Panelists: Paul Beck; Fisher alumna Elaine Burchfield; Gretchen Goffe, executive director of Fisher's Innovation Initiative; Fisher alumnus Zach Weprin; and Ohio State alumnus Phil Scott.
Innovation Fisher, a student organization that offers exposure to the real-world application of innovation practice, theory, and methodologies, hosted a “Pathways into Innovation Careers Panel” last week – an event that brought together four professionals to speak to an audience of MBAs.
The panelists included Fisher alumni Elaine Burchfield and Zach Weprin. Burchfield is senior manager for innovation and commercialization at T. Marzetti Company, while Weprin co-founded the restaurant chain Fusian. The professionals shared their thoughts on preparing for a career in innovation, its challenges, and advice for students interested in innovation.
“You have to be willing to take risks, learn from your mistakes and move on,” Burchfield said. “And make sure there are positive people around you.”
Additional members of the panel included Ohio State alumnus Phil Scott, executive vice president of product innovation at the advertising firm GSW, and Paul Beck, a partner at Kalypso, an innovation consulting firm.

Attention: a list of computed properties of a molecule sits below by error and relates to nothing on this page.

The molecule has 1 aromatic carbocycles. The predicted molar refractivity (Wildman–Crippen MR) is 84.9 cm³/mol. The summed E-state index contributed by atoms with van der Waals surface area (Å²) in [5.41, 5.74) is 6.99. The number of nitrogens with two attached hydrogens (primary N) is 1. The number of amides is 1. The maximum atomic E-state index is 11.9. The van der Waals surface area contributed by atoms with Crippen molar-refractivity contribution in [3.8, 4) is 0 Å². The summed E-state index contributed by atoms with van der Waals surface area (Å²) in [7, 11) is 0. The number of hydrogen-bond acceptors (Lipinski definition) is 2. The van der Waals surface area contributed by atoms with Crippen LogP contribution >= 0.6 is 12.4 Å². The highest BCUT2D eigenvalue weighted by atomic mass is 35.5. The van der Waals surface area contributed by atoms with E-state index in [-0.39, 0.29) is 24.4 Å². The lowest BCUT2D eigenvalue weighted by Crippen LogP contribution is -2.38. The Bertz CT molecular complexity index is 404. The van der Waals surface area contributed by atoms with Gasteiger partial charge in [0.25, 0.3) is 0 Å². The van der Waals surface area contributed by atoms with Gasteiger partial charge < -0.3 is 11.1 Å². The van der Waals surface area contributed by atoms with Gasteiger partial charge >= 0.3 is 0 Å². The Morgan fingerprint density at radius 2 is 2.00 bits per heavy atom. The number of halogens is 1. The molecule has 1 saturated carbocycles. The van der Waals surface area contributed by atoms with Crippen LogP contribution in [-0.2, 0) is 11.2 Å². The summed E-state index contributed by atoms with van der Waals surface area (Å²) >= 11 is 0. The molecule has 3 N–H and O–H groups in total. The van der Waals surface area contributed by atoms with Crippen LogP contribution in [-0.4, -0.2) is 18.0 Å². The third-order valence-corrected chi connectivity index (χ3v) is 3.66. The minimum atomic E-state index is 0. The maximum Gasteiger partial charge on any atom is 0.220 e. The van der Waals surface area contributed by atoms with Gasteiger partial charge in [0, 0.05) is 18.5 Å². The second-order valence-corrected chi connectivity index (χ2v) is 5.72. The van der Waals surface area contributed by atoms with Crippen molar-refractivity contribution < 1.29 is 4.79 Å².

The notion of taking risks and embracing failure – touchstones in innovation – dominated much of the panel conversation and hit home with many of the students. Lindsey Lorenz, an MBA candidate, walked away from the event feeling inspired.
“It was very motivating to hear their engaging stories about their paths,” she said. “The one thing they all had in common was their passion for setting big goals and striving to accomplish them. I loved Paul Beck’s quote that ‘small goals will not take you to the top of high mountains.’ ”
Scott drew from his experience at GSW as well as from his time as a marketing director at Eastman Kodak and urged students to broaden their definition of innovation and apply it to a discipline for which they have a passion.
“Innovation is a combination of a way of thinking and also putting a process to that way of thinking, regardless of the career path you’ve chosen,” Scott said. “You can have innovation and creativity in a finance job. You should have it in a marketing job. You can have it in a developer’s job. You can’t develop a culture of innovation without having some process involved where you’re thinking outside of your own world and your own sphere of influence.”